Skip to main content

Understanding the Counterintuitive Phenomenon of Catch Bonds

Buy Article:

$63.00 plus tax (Refund Policy)

Abstract:

Cells bind to each other and to surfaces using complementary receptor-ligand pairs as an essential part of their function. The mechanical forces that build up on these bonds was assumed to weaken them until three receptor-ligand complexes were shown to form catch bonds that are instead strengthened by mechanical force. This review analyzes the experimental data for these complexes to better understand this counterintuitive effect. Models of how force affects the energy landscapes of bonds are related to the behavior of various catch bonds when subjected to force. Structural explanations of how force affects molecular structure and function are also presented and related to simulations of the effect of force on structure and to the effect of point mutations on bond function. It can be concluded that catch bonds arise when force changes the angle or distance between two domains in a way that leads to enhanced binding. However, their mechanism through which the interdomain region can influence the lifetime of the distant binding site remains unsolved since more than one proposed mechanism can explain the data. It remains possible that different catch bonds work differently or even that multiple mechanism act in the same protein.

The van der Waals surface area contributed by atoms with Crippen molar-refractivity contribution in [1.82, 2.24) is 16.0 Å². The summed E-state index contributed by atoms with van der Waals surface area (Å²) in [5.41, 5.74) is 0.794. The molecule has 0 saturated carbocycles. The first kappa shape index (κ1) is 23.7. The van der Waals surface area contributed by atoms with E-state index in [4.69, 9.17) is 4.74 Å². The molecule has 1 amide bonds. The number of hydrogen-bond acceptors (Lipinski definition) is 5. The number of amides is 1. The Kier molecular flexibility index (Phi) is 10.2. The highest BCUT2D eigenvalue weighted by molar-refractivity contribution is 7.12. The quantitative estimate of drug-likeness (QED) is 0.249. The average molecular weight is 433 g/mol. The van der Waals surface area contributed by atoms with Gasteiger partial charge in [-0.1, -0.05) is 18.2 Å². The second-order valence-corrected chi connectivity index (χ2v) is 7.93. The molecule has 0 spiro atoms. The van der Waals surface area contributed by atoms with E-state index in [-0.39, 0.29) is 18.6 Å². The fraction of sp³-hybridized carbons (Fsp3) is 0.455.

Keywords: Actomyosin bonds; biomembrane force probe (BFP); optical tweezers (OT); parallel plate flow chmabers (PPFC); steered molecular dynamics (SMD)

Document Type: Research Article

Affiliations: Department of Bioengineering, University of Washington, 1705 NE Pacific St, Foege N430P, Box 355061,Seattle WA 98195-5061, USA.

Publication date: 2007-02-01

More about this publication?
  • Current Nanoscience publishes authoritative reviews and original research reports, written by experts in the field on all the most recent advances in nanoscience and nanotechnology. All aspects of the field are represented including nano- structures, synthesis, properties, assembly and devices. Applications of nanoscience in biotechnology, medicine, pharmaceuticals, physics, material science and electronics are also covered. The journal is essential to all involved in nanoscience and its applied areas.
  • Access Key
  • Free content
  • Partial Free content
  • New content
  • Open access content
  • Partial Open access content
  • Subscribed content
  • Partial Subscribed content
  • Free trial content
Cookie Policy
X
Cookie Policy
Ingenta Connect website makes use of cookies so as to keep track of data that you have filled in. I am Happy with this Find out more